In the past, New Jersey had one of the country’s lowest minimum requirements for auto insurance. Lawmakers decided the increase was long overdue because settlements are more costly now than ever before. The average settlement can start at $20,000, $5,000 above the previous lowest minimum.
First Round of Increases in 2023
The first round of increases that began as of January 1, 2023, includes $25,000 in bodily injury liability per person and property damage liability per accident. Bodily injury liability per accident is $50,000, and underinsured/uninsured coverage can be equal to or more than the minimum amount for bodily injury liability ($25,000).
As of January 1, 2023, new policies will be affected by the first increase, as will insurance holders who need to renew their policy. Old policies will gradually be phased out, with vehicle owners renewing their insurance policies and taking on the new minimums. This will happen again as of January 1, 2026.
Second Round of Increases in 2026
As of January 1, 2026, the second phase will take place, and policies will have the following minimums: $35,000 in bodily injury per person and for uninsured/underinsured motorists, $70,000 in bodily injury per accident, and $25,000 in property damage per accident.
Acknowledging that these limits are the absolute minimum coverage a vehicle owner can have is important. Policyholders can request more coverage and pay higher premiums if they feel it is necessary. With the standard policy, the options for collision (damage due to a collision with a car or object) and comprehensive (damage caused by theft, vandalism, fire, etc.) coverage can be purchased to provide additional protection to the motorist.
Effects of Raising Car Insurance Coverage Limits for New Jersey Policyholders
These premium increases are expected to affect drivers’ premiums from $100 to $200 per vehicle. The change will affect an estimated 1.2 million vehicle owners, accounting for 30% of drivers. Besides New Hampshire and Virginia, car insurance is necessary throughout the country. Driving in New Jersey without insurance can cause a motorist stiff fines and possible jail time. Additionally, if a driver has an accident and is at fault, they must pay for all the damages out of pocket. Considering that the average hospital bill for a moderate injury from a car accident can be over $3,500, it is better to be insured as the law requires.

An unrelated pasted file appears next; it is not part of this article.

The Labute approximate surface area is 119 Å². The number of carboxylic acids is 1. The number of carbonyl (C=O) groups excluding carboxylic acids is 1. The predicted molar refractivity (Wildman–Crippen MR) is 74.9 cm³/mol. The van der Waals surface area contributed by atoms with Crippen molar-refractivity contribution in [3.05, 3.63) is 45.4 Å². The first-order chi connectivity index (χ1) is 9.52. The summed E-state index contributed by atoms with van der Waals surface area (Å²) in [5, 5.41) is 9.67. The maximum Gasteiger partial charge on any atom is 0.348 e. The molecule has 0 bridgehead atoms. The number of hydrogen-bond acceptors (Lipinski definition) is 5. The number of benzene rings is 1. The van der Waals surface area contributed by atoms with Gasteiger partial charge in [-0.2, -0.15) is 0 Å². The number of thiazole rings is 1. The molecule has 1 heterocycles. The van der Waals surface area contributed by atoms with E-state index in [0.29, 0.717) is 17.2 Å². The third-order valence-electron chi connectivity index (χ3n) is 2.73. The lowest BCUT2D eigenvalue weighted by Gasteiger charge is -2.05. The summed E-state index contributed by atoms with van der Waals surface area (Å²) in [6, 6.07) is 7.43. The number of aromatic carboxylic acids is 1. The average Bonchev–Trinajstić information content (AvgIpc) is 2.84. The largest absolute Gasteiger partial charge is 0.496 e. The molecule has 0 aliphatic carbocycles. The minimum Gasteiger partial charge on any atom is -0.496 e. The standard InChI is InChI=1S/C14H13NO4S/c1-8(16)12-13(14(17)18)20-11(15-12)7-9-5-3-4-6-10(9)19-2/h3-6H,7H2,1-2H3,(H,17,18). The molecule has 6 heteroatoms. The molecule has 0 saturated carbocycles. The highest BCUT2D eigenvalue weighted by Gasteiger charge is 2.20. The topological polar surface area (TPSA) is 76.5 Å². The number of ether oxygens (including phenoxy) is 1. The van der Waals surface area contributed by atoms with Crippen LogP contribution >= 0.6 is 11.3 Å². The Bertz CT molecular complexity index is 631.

Expanding Your Compensation Options with More Coverage
The minimum coverage you can have is not necessarily the best coverage for their needs. Paying for the absolute least amount of coverage available could expose you to lawsuits and cost overages they will have to pay out of pocket. Experts recommend speaking with an insurance agent about your needs and how much coverage is best for you. Consider adding options such as collision and comprehensive insurance and a zero-threshold option allowing you to sue for non-economic damages.
Questions About the Proper Use of Insurance Policies After an Accident in New Jersey? Talk to a Car Accident Lawyer for Assistance Now
Dealing with an insurance claim can be confusing, especially with the recent changes in insurance policies. Car insurance isn’t usually something you think about until you are in an accident. Figuring out who will pay for your medical costs while trying to heal from your injuries can hinder your recovery and peace of mind.
Let our seasoned car accident attorneys at Cohen & Riechelson work to get you the settlement you need to cover your financial issues during this difficult time in Lawrence, Hamilton, West Windsor, Titusville, Pennington, Princeton, Trenton, and throughout Mercer, Burlington, and Middlesex County. We are experienced negotiators and litigators who know New Jersey’s no-fault car insurance laws inside and out. If you have been in an accident or know someone who has, call us today at (609) 528-2596 or contact us using our online contact form.